— I would have stayed in America without a doubt.

— In New York?

— Yes, in New York.

— Only in New York?

— No place else. I love New York.

«Conversations in Exile: Russian Writers Abroad»
/ edited by John Glad
/ interviews translated from the Russian
by Richard and Joanna Robin
// Durham and London: «Duke University Press», 1993,
hardcover, 328 p. (VIII+320),
ISBN 0-8223-1277-8,
dimensions: 235⨉152⨉25 mm;
paperback, 328 p. (VIII+320),
ISBN 0-8223-1298-o,
dimensions: 222⨉140⨉25 mm

Balkan Blues

Dubravka Ugrešić


A Portrait of the King of all the Gusle1 Players

Paul Pawlikowski, in his documentary film about Radovan Karadžić (BBC, 1992), uses meticulous editing to follow the evolution of the madness of disparate elements. The musical theme of that madness is song, and its representative is the leader of the Bosnian Serbs, Radovan Karadžić. In the film we see the psychiatrist, a doctor of science, a poet and a murderer, holding a gusle and chanting monotonously («Thirteen captains sit down to drink wine…»), and then, gazing sorrowfully over half-ruined Sarajevo, he recites his own poem («It is still and clear as before death…»). We see an authentic highwaymen's lair in which, after a dance of knives (slaughtering sheep!), the intoxicated murderers stamp passionately in a Serbian ring-dance. We see a natural editorial juxtaposition: the Russian poet Eduard Limonov firing a few shots at Sarajevo, and a warm Serbo-Russian drinking bout. The two poets, Karadžić and Limonov, toast one another and their respective peoples. In one shot we see the fat fingers of another murderer, General Ratko Mladić, drumming on the table, in rhythmic accompaniment to Karadžić's stammering folk rhetoric («Secret suffering symbolizes Serbian faith…» says Karadžić poetically into the camera). In just such a «natural» musical combination we hear a blend of the sounds of gunfire and cheap Folksies («Who is the liar that says Serbia is small…?»), church bells and mortars.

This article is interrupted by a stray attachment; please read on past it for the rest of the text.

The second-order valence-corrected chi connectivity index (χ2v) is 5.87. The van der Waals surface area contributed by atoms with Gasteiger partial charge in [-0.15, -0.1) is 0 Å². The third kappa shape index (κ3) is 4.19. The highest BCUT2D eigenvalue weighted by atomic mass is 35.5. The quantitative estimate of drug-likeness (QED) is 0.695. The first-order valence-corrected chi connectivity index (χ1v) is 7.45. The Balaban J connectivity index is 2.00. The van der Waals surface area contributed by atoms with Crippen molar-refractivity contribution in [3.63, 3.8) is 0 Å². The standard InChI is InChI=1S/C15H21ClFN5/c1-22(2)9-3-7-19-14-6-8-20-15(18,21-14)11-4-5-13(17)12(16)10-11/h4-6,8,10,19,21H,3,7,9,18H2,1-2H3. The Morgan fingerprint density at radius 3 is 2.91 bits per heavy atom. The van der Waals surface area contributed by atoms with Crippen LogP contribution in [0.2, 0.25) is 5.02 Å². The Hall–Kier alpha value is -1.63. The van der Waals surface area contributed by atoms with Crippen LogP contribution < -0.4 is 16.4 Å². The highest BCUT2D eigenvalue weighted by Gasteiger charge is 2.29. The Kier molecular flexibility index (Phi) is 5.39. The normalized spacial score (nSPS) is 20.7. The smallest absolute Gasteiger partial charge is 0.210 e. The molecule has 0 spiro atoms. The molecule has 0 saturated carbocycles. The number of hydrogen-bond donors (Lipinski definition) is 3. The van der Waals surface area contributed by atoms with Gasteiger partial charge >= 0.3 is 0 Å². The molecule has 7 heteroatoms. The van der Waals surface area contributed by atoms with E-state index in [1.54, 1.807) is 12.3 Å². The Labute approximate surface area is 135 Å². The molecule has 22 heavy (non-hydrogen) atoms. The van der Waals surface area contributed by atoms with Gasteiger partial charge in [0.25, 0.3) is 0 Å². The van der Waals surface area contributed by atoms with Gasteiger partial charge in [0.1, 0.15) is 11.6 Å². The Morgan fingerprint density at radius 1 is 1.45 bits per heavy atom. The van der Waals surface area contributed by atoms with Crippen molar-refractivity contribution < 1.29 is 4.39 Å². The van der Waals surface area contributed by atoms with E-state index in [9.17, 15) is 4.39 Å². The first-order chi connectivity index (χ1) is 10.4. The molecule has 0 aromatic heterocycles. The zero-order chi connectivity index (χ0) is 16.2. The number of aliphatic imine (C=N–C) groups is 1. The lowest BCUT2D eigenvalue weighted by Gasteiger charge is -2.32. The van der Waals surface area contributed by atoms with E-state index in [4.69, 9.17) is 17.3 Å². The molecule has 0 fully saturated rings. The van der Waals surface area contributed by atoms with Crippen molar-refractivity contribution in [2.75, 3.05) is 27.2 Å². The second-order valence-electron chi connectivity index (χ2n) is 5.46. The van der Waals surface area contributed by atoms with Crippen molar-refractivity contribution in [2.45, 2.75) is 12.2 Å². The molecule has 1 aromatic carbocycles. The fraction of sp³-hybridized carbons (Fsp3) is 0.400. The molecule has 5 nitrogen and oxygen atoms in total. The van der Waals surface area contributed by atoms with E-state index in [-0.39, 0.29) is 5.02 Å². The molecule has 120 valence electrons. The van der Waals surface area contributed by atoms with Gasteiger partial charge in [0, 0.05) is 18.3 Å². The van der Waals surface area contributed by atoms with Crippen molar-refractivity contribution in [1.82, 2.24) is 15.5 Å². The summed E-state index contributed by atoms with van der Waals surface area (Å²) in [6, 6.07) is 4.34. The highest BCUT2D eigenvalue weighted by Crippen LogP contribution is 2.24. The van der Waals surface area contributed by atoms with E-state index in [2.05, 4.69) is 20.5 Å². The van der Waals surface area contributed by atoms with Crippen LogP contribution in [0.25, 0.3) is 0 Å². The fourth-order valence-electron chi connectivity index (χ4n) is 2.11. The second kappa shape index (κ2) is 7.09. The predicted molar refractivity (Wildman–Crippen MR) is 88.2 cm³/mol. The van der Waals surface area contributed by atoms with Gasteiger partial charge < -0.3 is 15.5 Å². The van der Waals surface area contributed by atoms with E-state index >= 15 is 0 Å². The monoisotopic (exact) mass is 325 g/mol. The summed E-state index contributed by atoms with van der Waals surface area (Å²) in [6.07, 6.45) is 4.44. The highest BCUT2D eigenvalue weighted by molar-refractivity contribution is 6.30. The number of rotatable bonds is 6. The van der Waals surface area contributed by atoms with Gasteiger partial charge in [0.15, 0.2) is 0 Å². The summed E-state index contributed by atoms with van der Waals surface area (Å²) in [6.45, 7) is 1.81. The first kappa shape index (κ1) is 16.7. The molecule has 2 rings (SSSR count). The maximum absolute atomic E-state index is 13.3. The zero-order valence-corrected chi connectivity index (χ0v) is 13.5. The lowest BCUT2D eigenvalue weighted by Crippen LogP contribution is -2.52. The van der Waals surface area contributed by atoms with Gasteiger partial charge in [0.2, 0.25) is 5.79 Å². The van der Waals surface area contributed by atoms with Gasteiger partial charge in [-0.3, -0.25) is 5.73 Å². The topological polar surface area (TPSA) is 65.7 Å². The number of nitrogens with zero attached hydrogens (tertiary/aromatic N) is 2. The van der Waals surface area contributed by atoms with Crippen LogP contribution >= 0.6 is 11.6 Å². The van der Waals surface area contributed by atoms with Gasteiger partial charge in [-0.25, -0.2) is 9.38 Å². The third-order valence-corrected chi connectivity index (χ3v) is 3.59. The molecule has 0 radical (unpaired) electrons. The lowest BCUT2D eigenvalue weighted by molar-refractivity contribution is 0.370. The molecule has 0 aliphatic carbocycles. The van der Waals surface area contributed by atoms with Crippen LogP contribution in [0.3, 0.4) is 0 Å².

Karadžić promotes personal madness almost as though it were a shared ideal at the end of the twentieth century. The murderer has himself photographed flying in a helicopter over the Bosnian mountains (with fashionable designer sun-glasses on his nose), telephoning ostentatiously («Hello, Eagle…»); he exchanges his highwaymen's lair naturally for a luxury clothes shop somewhere in Geneva («No,» says Karadžić, trying on a coat, «this one makes me look like a policeman.») The murderer exchanges the worn-out iconography of communist leaders at their desks, with the requisite pen or book in their hands, for a more attractive image: the image of the psychiatrist-leader, a doctor of science who does not read or write, but chants in Serbian, recites in English, drums his fingers, chews his own fingers till they bleed and brutally kills.

The ring dance in Pawlikowski's documentary film is a symbolic leitmotif of the Serbian siege of Sarajevo. Karadžić and his murderers—that brotherhood of emphatic rhythms—hold the city in a tight ring (

«Oh lovely Turkish lass
Monks will christen you
Sarajevo in the valley
Surrounded by the Serbs…»